First Step: Quit Day Job. Second Step: Make and Sell Wooden Potholder Looms

When I quit my day job in early July it was as traumatic as a birth. As I walked down the back “employees only” hallway the last time as an official staffer, I cried like a baby while trying rather unsuccessfully to hide my face behind a vase-full of sunflowers. It was a pretty pathetic scene, but at least I was fully clothed for this “rebirth” as a creative independent.

Once outside my workplace, I put on my shades and took my first breath of air as a free woman. I was immediately overwhelmed by all the possibility and creative opportunities that I now had time to pursue while being a more attentive mother to my 3- and 5-year-old daughters. One glance at my beautiful family waiting for me in the parking lot that day and I knew this next phase was going to be awesome.

Nearly two months later I’m happy to report that I’m having a blast and ready to announce my latest creative venture: I’m making oak potholder looms. Remember those looms we used to make looper potholders? Yeah, well, I never outgrew my loom and that’s what I’m making… in every size imaginable.

Surprised? Yeah, well that makes two of us. This was not part of my long-term plan. I mean, I’ve always loved weaving and have fashioned quite a few looms out of cardboard and scrap wood, but I never imagined I would be loading up on non-toxic wood glue, sand paper and spending hours pounding pegs into oak frames.

I decided to start making looms last month after I did a TV craft segment about making potholders out of recycled T-shirts. I was getting a lot of requests for wooden looms like the one I used in the segment and I couldn’t find a place to buy more in all the sizes I wanted. After deciding not to invest in a bunch of expensive tools to do it all myself, I contacted a local wood worker who agreed to make loom frames for me in all the sizes I requested. From there I take the frames home and glue in all the pegs and sand them down before rubbing on the oil finish.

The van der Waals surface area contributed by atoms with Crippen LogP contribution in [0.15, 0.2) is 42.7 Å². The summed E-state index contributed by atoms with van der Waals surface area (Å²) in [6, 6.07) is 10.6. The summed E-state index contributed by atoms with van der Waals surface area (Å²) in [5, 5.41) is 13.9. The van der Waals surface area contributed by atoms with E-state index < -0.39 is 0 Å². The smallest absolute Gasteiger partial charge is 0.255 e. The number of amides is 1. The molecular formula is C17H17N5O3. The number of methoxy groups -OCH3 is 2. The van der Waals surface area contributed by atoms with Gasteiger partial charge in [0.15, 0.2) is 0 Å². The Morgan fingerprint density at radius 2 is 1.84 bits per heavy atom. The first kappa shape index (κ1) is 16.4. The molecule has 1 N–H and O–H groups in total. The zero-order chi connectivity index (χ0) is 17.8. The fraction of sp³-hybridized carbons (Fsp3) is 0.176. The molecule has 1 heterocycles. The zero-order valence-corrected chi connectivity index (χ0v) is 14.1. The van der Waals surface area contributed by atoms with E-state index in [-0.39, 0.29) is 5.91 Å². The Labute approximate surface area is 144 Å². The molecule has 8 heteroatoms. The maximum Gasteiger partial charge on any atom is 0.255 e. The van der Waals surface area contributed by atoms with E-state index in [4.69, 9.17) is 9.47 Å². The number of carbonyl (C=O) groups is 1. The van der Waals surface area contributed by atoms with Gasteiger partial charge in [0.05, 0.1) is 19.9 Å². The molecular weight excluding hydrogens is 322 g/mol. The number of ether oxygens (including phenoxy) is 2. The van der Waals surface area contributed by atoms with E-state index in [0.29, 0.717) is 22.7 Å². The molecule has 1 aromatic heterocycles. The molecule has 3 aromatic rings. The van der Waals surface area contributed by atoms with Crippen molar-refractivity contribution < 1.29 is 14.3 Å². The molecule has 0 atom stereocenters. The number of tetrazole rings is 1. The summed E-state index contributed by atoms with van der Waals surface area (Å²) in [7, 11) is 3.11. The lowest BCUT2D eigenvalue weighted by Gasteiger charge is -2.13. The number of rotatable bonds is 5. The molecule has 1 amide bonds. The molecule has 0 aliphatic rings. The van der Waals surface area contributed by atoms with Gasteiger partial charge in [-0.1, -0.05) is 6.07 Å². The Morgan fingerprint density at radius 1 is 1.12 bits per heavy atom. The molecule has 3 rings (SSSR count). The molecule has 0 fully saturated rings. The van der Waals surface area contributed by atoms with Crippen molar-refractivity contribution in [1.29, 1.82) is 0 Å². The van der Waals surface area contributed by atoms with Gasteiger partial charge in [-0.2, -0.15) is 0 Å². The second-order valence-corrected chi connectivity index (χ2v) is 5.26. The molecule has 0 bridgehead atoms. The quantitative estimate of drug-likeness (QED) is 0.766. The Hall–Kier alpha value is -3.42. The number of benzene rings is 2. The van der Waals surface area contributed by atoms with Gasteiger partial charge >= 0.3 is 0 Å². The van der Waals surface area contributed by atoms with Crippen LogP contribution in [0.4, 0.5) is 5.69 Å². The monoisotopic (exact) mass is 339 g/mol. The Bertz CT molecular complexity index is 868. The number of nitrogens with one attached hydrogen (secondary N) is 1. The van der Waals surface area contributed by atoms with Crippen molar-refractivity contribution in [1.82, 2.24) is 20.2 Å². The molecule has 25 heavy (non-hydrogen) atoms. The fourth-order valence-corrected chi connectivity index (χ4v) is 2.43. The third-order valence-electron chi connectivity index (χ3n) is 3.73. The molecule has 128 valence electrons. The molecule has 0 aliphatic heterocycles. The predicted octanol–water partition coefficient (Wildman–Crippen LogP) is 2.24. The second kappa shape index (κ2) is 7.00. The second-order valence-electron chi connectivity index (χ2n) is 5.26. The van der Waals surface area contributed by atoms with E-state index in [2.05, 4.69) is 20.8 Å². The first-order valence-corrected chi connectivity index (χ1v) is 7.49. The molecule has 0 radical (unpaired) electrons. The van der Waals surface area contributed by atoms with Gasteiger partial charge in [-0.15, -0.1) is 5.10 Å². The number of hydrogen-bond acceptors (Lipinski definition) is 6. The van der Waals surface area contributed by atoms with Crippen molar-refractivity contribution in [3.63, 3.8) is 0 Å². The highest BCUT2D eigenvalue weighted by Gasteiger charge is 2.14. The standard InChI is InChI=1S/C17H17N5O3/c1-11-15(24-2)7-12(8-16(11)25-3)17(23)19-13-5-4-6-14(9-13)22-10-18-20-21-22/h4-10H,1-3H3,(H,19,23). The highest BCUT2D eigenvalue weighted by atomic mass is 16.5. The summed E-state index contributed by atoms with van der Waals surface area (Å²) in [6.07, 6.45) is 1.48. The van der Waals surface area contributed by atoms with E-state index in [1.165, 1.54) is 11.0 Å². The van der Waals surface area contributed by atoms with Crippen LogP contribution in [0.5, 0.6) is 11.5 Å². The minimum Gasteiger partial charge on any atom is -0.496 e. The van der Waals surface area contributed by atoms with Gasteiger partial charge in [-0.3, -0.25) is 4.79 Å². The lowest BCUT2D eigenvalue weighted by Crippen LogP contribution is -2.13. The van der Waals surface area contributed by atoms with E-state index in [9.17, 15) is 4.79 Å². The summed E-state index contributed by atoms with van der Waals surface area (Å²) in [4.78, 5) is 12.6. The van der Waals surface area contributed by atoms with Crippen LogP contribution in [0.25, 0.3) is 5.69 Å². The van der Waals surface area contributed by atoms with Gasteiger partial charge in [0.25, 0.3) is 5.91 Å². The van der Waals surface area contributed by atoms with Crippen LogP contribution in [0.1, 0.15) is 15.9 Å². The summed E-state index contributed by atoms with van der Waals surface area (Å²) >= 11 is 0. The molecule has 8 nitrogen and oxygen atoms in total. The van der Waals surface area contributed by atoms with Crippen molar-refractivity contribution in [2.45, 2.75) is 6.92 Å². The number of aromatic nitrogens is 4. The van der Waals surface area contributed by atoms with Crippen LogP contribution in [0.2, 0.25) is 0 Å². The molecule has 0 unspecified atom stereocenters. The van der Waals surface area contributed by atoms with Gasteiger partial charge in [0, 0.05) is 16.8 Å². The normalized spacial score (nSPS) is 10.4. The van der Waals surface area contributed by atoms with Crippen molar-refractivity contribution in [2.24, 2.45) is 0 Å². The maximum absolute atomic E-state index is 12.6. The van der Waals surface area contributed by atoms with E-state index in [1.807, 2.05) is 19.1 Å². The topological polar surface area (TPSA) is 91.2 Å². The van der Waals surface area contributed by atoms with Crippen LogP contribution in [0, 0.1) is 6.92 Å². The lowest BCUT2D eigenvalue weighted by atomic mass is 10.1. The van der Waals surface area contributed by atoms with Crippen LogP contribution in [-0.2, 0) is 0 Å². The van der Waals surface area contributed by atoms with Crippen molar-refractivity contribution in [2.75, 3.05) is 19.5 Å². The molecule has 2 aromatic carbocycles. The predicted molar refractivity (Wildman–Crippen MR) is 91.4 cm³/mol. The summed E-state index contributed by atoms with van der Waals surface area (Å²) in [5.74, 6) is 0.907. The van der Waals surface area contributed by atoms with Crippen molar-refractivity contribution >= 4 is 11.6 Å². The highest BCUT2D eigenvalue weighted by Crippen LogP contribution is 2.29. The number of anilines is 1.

So basically the last month has been a whirlwind of loom-making and branding with my new “CraftSanity.com” brand. I’ve ordered boxes for shipping and fumbled through the Etsy store setup and junked up the dining room in a most historic way.

I’ve been selling the looms at the local art market for the last couple weeks and teaching people to weave on them with recycled fabric. (Thanks to all of you have purchased looms and humored me when I’ve insisted that we set it up to weave before you leave the booth.) Reminding people how to weave on these looms has been a wonderful experience. Saturday at the farmer’s market  I met a little girl named Sam who made my day. She was so excited about the looms that she was giddy. Watching her weave was like stepping back in time. I was that excited about weaving when I was a kid. Heck, I’m still giddy about it and love to introduce the skill to others.

So anyway, I just wanted to let you folks know what I’ve been up to. Don’t worry, I’m not going to abandon my podcast or stop blogging about great new books and talented crafters. I’ve just decided to make looms to help fund those activities. (Check back here tomorrow for episode 103 of the podcast.)

If you want to check out the first loom size I’m offering online, please check out my Etsy shop. I’m starting with the potholder size loom and will be adding coaster and mini-Christmas ornament sizes in the coming days.

Even if you’re not a fan of potholder looms and think I’m a little nuts for starting up a wooden loom business, I hope this post inspires you to try out that crazy idea you’ve had bouncing around in your head for a while. It’s fun to go where the wind blows you every now and then. Maybe it’s time to DO that thing you’ve been wanting to do for years.

An old boss walked by when I was selling looms on Saturday and the look he gave me could have been interpreted as though he thought it was amusing that my station in life has changed from professional journalist with a steady income to crazy freelance-writing, craft girl hawking wooden looms at a farmer’s market. But I couldn’t help but smile big at him because I’m so much happier than I ever was working for The Man. This is exactly what I’m supposed to be doing right now and I’ve never felt more certain.

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